Carlos Herrera Mac Lean, was an architect and classmate of the son of the artist Pedro Figari (Uruguay, 1861–1938) who ardently defended the work done at the Escuela de Artes e Industrias by Figari (1915–17) from since he attended the Círculo de Bellas Artes. He was an unconditional admirer of Figari’s work during the Uruguayan’s artistic trajectory in Paris and later became the organizer and curator of the great posthumous retrospective of Figari in 1944. That same year, Joaquín Torres García, published his book Universalismo Constructivo where he had established the basis of his artistic vision. Some of the intellectuals of the Uruguayan artistic medium, as was the case of Herrera Mac Lean, rejected the innovations of the visual arts imparted by the TTG (Taller Torres García [Torres García Worhshop]) and from that perspective they developed a generalized critique of the European avant-garde movements claiming a nationalist and traditionalist posture opposed to the universalist pretensions of both constructive art and abstract art in general.
In 1944, and for the first time, Joaquín Torres García decided to present his work and the work by some of the students from his workshop in Montevideo to the Salón Nacional. He used a landscape theme (based on the notes he made in Europe) that in a way was a tributary addressing the legacy of Paul Cézanne. The jury’s first surprise was encountering a “figurative” landscape painting after Joaquín Torres García had spent ten years during which had been preaching an abstract and universal constructivism.
The explanations that the Architect Carlos Herrera Mac-Lean, one of the judges at the Salon Nacional that awards the grand prize to the Master, developed about the doubts and perplexities that the deliberative body faced, included both praises on his personality and trajectory, as well as harsh criticisms on his constructivist doctrine, considering the work as “a depleted epigone of the various cubistic schools”. The fact that Joaquín Torres García that year had, together with a group of students from the TTG, painted the murals of the Saint Bois Hospital, introduced in the jury the fear that the award (based on the merit of his trajectory) was interpreted as a boost to his recent mural work, and which Herrera Mac-Lean considered “flamboyant and aggressive [...]”, a violent work, which under a visual arts position can be called a painting.” The long argument and the terms by the jury were explicit and finalized with ruling the grand prize in his favor, however, separating his noted trajectory (to which he devoted such dedication) and of what had been his recent mural interventions in the Pavilion Saint Bois.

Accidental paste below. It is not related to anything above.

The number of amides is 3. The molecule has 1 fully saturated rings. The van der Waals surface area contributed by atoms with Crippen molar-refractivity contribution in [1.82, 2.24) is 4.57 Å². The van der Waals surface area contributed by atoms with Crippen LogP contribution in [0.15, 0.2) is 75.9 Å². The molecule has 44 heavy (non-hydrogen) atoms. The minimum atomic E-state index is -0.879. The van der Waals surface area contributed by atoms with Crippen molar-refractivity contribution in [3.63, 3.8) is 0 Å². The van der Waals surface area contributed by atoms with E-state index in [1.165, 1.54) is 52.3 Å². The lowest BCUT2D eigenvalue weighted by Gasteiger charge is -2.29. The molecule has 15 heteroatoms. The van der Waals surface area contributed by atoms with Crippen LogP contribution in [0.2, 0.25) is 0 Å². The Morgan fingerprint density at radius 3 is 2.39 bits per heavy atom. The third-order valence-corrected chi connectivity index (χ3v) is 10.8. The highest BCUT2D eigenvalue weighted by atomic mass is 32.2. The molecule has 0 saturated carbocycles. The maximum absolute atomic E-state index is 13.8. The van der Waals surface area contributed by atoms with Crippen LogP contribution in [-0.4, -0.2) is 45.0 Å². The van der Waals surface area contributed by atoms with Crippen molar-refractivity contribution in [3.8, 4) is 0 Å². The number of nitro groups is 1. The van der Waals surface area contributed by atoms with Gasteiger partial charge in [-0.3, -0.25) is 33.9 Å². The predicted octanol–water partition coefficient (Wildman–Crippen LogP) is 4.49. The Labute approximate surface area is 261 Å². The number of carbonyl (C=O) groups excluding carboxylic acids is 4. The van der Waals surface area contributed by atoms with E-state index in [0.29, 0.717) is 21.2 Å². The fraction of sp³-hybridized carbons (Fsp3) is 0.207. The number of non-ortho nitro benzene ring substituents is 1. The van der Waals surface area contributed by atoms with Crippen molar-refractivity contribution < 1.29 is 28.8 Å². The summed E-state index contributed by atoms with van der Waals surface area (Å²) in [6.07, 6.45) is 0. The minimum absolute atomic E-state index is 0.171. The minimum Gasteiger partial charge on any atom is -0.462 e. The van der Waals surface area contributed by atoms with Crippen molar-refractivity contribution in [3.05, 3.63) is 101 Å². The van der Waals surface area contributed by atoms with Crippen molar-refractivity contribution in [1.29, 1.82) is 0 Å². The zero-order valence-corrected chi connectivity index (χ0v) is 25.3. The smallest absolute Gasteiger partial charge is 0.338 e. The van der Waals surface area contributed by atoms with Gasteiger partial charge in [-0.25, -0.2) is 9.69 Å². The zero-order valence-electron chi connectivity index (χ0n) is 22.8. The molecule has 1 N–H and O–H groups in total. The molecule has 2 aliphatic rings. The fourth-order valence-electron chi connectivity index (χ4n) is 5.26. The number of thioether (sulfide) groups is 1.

The brief public controversy between these two personalities began with this article by Herrera in the newspaper El Día, October 13th, 1944. It continued with the response that Joaquín Torres García published, October 21st of that year in the weekly magazine Marcha [Please refer to the ICAA digital archive on the subject: “El problema de la decoración mural. Contestando al Arquitecto señor Herrera Mac Lean” (1228503) and ends with another article written by Herrera: “La aparición de un tercer Torres García” (1228522)]).
[For further reading, please refer to the ICAA digital archive for the following texts written by Joaquín Torres García: “Con respecto a una futura creación literaria” (730292), “Lección 132. El hombre americano y el arte de América” (832022), “Mi opinión sobre la exposición de artistas norteamericanos: contribución” (833512), “Nuestro problema de arte en América: lección VI del ciclo de conferencias dictado en la Facultad de Humanidades y Ciencias de Montevideo” (731106), “Introducción [en] Universalismo Constructivo” (1242032), “Sentido de lo moderno [en Universalismo Constructivo]” (1242015), “Bases y fundamentos del arte constructivo” (1242058) and “Manifiesto 2, Constructivo 100%” (1250878)].